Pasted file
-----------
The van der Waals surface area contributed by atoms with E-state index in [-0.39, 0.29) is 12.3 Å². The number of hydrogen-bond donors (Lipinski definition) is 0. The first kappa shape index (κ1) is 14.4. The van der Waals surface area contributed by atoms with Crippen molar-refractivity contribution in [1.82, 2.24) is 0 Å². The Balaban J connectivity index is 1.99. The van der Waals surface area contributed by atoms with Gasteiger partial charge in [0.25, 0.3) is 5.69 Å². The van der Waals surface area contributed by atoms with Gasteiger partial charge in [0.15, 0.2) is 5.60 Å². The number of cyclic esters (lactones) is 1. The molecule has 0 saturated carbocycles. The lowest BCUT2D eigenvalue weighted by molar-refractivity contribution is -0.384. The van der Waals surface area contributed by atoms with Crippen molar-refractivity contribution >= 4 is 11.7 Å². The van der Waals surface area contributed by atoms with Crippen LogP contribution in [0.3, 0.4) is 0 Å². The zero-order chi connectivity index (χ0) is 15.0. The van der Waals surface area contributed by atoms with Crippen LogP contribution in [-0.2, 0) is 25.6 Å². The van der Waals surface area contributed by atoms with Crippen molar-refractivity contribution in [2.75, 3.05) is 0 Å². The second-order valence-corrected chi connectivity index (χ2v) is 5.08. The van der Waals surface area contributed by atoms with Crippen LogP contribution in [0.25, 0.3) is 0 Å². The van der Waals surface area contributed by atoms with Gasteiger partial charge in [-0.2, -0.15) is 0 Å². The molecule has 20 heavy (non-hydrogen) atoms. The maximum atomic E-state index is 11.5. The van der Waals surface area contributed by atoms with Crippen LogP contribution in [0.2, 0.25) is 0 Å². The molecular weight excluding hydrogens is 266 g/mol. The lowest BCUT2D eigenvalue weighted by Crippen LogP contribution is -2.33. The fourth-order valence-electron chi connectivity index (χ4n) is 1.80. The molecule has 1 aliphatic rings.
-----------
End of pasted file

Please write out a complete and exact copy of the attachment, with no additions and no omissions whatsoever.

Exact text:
The van der Waals surface area contributed by atoms with E-state index in [-0.39, 0.29) is 12.3 Å². The number of hydrogen-bond donors (Lipinski definition) is 0. The first kappa shape index (κ1) is 14.4. The van der Waals surface area contributed by atoms with Crippen molar-refractivity contribution in [1.82, 2.24) is 0 Å². The Balaban J connectivity index is 1.99. The van der Waals surface area contributed by atoms with Gasteiger partial charge in [0.25, 0.3) is 5.69 Å². The van der Waals surface area contributed by atoms with Gasteiger partial charge in [0.15, 0.2) is 5.60 Å². The number of cyclic esters (lactones) is 1. The molecule has 0 saturated carbocycles. The lowest BCUT2D eigenvalue weighted by molar-refractivity contribution is -0.384. The van der Waals surface area contributed by atoms with Crippen molar-refractivity contribution >= 4 is 11.7 Å². The van der Waals surface area contributed by atoms with Crippen LogP contribution in [0.3, 0.4) is 0 Å². The zero-order chi connectivity index (χ0) is 15.0. The van der Waals surface area contributed by atoms with Crippen LogP contribution in [-0.2, 0) is 25.6 Å². The van der Waals surface area contributed by atoms with Crippen molar-refractivity contribution in [2.75, 3.05) is 0 Å². The second-order valence-corrected chi connectivity index (χ2v) is 5.08. The van der Waals surface area contributed by atoms with Crippen LogP contribution in [0.25, 0.3) is 0 Å². The van der Waals surface area contributed by atoms with Gasteiger partial charge in [-0.2, -0.15) is 0 Å². The molecule has 20 heavy (non-hydrogen) atoms. The maximum atomic E-state index is 11.5. The van der Waals surface area contributed by atoms with Crippen LogP contribution in [0.2, 0.25) is 0 Å². The molecular weight excluding hydrogens is 266 g/mol. The lowest BCUT2D eigenvalue weighted by Crippen LogP contribution is -2.33. The fourth-order valence-electron chi connectivity index (χ4n) is 1.80. The molecule has 1 aliphatic rings.